Branding and advertising projects are always laced with variables including demographics, ownability, actual uses vs. aspirational uses, flexibility to grow and limitations to inhibit inconsistency —and this is all before you lay the first idea to paper. But one variable that can change all other variables is whether or not it’s an International brand, and where it will end up in the world.

Culturally speaking, colors are interpreted differently in different regions; what stands for luxury on one side of the world might be a color reserved for budget on the other. (For example: RED in western cultures evokes excitement and passion and, while in the Middle East it represents danger and caution.)

A brand-defining photo that is considered socially acceptable in one country, may be downright explicit in others.

In terms of copy… words, even fictional ones, often have different meanings and connotations in different countries (sometimes within the same region) and run the risk of being offensive, or just completely against your purpose altogether as illustrated here. And in turn, a clever tagline in one language might mean something terrible in others. Collateral pieces must be carefully considered beforehand to allow more space, or less space, to suit whichever languages they may be translated to.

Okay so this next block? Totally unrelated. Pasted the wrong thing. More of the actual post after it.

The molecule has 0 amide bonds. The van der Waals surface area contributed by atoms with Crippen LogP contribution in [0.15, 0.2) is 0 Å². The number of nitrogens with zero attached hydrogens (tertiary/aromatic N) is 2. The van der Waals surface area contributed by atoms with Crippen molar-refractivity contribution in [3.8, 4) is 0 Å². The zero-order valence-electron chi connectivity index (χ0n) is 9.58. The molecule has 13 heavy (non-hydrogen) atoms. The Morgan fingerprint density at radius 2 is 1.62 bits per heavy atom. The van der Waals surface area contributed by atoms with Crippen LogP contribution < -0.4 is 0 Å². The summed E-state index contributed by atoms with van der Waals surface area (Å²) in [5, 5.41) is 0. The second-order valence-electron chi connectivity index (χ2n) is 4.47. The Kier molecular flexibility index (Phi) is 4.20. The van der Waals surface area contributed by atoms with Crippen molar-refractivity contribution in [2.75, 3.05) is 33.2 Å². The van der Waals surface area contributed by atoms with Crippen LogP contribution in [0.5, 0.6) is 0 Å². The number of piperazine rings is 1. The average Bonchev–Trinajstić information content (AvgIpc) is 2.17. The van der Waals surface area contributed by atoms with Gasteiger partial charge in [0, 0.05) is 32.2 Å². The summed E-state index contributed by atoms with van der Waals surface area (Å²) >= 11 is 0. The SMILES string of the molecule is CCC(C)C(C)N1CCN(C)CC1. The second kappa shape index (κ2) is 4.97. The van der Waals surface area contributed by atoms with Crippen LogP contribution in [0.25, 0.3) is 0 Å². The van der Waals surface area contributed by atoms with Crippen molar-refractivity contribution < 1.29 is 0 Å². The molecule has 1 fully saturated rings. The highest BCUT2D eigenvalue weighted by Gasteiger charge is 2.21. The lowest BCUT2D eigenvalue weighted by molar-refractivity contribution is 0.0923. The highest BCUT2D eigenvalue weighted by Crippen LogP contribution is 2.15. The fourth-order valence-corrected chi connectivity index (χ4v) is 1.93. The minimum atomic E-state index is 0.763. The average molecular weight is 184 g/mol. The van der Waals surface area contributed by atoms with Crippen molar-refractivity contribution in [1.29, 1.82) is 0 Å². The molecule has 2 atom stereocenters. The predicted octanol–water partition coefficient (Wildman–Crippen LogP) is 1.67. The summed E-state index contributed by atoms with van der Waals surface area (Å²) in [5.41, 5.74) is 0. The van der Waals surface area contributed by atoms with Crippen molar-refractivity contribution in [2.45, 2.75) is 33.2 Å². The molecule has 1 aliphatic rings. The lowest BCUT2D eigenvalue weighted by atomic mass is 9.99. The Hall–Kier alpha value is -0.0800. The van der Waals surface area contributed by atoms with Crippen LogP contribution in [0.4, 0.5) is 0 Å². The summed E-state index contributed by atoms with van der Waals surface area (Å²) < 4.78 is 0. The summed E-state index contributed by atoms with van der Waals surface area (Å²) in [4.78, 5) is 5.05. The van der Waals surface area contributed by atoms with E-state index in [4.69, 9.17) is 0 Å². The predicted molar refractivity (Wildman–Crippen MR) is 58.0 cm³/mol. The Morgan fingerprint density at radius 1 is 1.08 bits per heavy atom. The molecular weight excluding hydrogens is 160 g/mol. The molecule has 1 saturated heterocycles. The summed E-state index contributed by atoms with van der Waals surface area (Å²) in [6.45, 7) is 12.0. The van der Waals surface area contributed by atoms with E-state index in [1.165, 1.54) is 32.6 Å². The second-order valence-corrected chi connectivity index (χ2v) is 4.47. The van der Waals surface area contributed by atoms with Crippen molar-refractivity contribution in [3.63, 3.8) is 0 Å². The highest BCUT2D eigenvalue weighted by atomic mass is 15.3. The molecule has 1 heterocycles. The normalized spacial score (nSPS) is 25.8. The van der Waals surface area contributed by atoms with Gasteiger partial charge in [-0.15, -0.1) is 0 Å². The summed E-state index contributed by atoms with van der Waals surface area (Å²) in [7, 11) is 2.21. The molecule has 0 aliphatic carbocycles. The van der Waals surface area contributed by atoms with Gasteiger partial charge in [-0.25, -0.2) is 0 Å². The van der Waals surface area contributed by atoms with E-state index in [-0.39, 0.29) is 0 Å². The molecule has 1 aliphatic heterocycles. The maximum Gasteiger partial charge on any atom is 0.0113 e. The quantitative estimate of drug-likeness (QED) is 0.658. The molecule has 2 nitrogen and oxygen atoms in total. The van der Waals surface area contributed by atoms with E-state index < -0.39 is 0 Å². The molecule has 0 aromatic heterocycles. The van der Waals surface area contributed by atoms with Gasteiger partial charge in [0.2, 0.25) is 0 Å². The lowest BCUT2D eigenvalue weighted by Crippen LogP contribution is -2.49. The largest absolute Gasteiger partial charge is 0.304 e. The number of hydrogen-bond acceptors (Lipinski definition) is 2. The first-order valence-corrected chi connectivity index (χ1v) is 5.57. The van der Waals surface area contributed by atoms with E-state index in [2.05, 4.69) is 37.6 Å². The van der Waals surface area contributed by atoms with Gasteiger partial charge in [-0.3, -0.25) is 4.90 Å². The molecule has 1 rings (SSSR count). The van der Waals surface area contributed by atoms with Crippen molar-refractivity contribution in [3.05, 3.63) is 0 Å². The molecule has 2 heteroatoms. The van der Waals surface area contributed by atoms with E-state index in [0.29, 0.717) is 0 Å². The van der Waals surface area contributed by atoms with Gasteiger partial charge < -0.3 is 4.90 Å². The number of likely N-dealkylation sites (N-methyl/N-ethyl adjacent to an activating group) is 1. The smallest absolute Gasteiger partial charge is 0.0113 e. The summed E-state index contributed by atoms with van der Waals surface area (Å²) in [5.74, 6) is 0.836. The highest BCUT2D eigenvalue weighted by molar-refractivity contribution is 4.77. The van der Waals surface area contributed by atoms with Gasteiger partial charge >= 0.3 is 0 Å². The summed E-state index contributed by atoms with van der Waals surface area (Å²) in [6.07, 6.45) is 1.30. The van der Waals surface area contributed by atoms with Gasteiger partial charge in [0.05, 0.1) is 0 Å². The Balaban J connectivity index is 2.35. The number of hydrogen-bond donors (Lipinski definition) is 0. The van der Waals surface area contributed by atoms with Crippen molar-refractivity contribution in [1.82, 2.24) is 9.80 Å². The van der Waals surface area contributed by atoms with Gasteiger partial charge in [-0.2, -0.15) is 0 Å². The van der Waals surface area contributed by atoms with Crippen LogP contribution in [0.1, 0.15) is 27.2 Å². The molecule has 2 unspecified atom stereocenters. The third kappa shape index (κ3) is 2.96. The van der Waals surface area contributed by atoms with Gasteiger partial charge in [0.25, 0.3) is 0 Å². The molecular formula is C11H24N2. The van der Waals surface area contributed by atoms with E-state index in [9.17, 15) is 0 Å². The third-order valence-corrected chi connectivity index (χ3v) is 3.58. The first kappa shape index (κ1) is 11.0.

Sometimes the differences are as subtle as knowing how certain regions refer to themselves, or how they dress, or how they refer to local things to ensure that you don’t make the mistake of being un-relatable. For example: If you were writing colloquial copy between friends in the UK, you wouldn’t say “Hey bro, I’m getting on the elevator” or a Mexican term of endearment wouldn’t be “Parce.” Similarly, if you’re doing a lifestyle photo shoot that will be featured in both the U.S. and India, you will most definitely need two wardrobes to accommodate.

The differences between local, national and international campaigns can be huge or subtle, but the results of a mistake will always be detrimental to the brand. That’s why the planning, managing, and executing of International campaigns are best left to the pros. You know, like Navigant Marketing. (I hear those guys are good.)